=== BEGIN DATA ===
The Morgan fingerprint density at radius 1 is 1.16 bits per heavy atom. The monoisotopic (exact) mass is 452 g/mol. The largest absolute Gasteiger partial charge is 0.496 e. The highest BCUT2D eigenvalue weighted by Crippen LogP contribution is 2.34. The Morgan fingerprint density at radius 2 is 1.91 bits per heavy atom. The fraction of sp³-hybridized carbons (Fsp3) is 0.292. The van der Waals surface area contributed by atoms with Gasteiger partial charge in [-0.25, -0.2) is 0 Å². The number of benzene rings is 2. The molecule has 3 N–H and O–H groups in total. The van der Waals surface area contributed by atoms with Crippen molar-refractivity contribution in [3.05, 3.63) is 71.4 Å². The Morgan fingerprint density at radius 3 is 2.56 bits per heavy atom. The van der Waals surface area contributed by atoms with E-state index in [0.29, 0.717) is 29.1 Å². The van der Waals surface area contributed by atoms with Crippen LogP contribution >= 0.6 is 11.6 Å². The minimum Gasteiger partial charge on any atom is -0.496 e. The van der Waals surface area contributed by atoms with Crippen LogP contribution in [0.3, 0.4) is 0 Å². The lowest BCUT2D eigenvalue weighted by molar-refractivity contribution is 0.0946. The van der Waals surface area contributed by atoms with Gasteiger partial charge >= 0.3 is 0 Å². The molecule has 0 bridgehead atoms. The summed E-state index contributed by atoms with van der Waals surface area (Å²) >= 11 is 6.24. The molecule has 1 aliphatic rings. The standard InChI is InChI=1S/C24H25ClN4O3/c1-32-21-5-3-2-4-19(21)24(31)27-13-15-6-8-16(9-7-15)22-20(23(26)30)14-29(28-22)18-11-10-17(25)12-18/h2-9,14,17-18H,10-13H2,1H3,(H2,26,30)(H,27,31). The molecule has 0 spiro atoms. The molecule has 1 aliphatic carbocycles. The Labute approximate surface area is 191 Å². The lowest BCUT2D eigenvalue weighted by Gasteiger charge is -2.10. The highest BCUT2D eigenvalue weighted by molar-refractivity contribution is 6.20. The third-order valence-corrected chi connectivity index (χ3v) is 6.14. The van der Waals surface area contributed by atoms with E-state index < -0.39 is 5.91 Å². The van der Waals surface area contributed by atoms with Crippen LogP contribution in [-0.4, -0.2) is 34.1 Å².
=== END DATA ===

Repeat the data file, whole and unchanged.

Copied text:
The Morgan fingerprint density at radius 1 is 1.16 bits per heavy atom. The monoisotopic (exact) mass is 452 g/mol. The largest absolute Gasteiger partial charge is 0.496 e. The highest BCUT2D eigenvalue weighted by Crippen LogP contribution is 2.34. The Morgan fingerprint density at radius 2 is 1.91 bits per heavy atom. The fraction of sp³-hybridized carbons (Fsp3) is 0.292. The van der Waals surface area contributed by atoms with Gasteiger partial charge in [-0.25, -0.2) is 0 Å². The number of benzene rings is 2. The molecule has 3 N–H and O–H groups in total. The van der Waals surface area contributed by atoms with Crippen molar-refractivity contribution in [3.05, 3.63) is 71.4 Å². The Morgan fingerprint density at radius 3 is 2.56 bits per heavy atom. The van der Waals surface area contributed by atoms with E-state index in [0.29, 0.717) is 29.1 Å². The van der Waals surface area contributed by atoms with Crippen LogP contribution >= 0.6 is 11.6 Å². The minimum Gasteiger partial charge on any atom is -0.496 e. The van der Waals surface area contributed by atoms with Crippen LogP contribution in [0.3, 0.4) is 0 Å². The lowest BCUT2D eigenvalue weighted by molar-refractivity contribution is 0.0946. The van der Waals surface area contributed by atoms with Gasteiger partial charge >= 0.3 is 0 Å². The molecule has 0 bridgehead atoms. The summed E-state index contributed by atoms with van der Waals surface area (Å²) >= 11 is 6.24. The molecule has 1 aliphatic rings. The standard InChI is InChI=1S/C24H25ClN4O3/c1-32-21-5-3-2-4-19(21)24(31)27-13-15-6-8-16(9-7-15)22-20(23(26)30)14-29(28-22)18-11-10-17(25)12-18/h2-9,14,17-18H,10-13H2,1H3,(H2,26,30)(H,27,31). The molecule has 0 spiro atoms. The molecule has 1 aliphatic carbocycles. The Labute approximate surface area is 191 Å². The lowest BCUT2D eigenvalue weighted by Gasteiger charge is -2.10. The highest BCUT2D eigenvalue weighted by molar-refractivity contribution is 6.20. The third-order valence-corrected chi connectivity index (χ3v) is 6.14. The van der Waals surface area contributed by atoms with E-state index < -0.39 is 5.91 Å². The van der Waals surface area contributed by atoms with Crippen LogP contribution in [-0.4, -0.2) is 34.1 Å².